Wednesday 13 December 2017

Ryan Review

Sinead Ryan

Sinead Ryan

The Property tax register has probably done more to combat tax evasion than any other single measure. It comes as Revenue gears up to launch its new REAP system (Risk Evaluation Analysis and Profiling) to catch out non-compliant taxpayers from January. It will also be allowed 'engage' with other service providers like electricity and water companies to establish property holdings.

There's no doubt that the tax has focused the mind on 'accidental' landlords -- who inherited family properties or moved out because they couldn't afford the mortgage, not to mention the dodgy ones, who own strings of apartments which haven't been disclosed.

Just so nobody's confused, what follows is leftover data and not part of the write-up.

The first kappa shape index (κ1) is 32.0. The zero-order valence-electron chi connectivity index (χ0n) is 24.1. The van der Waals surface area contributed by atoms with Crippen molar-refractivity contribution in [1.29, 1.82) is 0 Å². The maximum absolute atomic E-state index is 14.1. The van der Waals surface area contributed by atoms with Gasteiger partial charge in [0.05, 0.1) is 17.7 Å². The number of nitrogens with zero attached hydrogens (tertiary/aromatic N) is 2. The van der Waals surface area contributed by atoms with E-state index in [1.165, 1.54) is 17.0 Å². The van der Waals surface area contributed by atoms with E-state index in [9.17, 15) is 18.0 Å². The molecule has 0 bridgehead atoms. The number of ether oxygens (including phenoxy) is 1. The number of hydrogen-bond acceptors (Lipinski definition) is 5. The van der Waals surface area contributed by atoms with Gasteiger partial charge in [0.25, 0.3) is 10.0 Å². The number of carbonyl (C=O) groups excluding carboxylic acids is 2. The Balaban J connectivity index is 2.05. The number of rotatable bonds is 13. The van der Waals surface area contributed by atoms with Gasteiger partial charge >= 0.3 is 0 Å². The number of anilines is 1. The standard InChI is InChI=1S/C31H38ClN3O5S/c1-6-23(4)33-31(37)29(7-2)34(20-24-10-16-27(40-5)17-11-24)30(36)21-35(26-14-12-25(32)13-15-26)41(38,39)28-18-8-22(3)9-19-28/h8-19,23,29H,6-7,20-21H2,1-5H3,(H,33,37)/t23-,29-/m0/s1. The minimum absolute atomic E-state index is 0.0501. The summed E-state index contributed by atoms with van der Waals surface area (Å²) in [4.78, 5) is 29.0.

If you're either type, you'd be well advised to get your spoke in first before Revenue finds you. Apart from the Property Tax, and the previous Household Charge, not registering a house with the Private Residential Tenancy Board is an offence.

It costs €90 but jumps to €180 if you fail to do so within a month of renting out the property. Registering also has the benefit of allowing a tax write-off for mortgage payments (75pc), maintenance and the fee itself.

Irrespective of whether you make a profit or are propping up the investment property mortgage with your own money, you must return a tax form each year in respect of any income. If you're not liable for tax, you won't have to pay it, but failing to make the return can cause fines down the line.

If the carrot approach hasn't worked then the 'stick' in the Local Property Tax legislation is making the tenant play policeman. A property which isn't disclosed will have its tax demanded from the tenant -- who will undoubtedly be quick to point out that it's not theirs.

Any recalcitrant landlord can expect a swift follow-up once the computers start talking to each other.

Irish Independent

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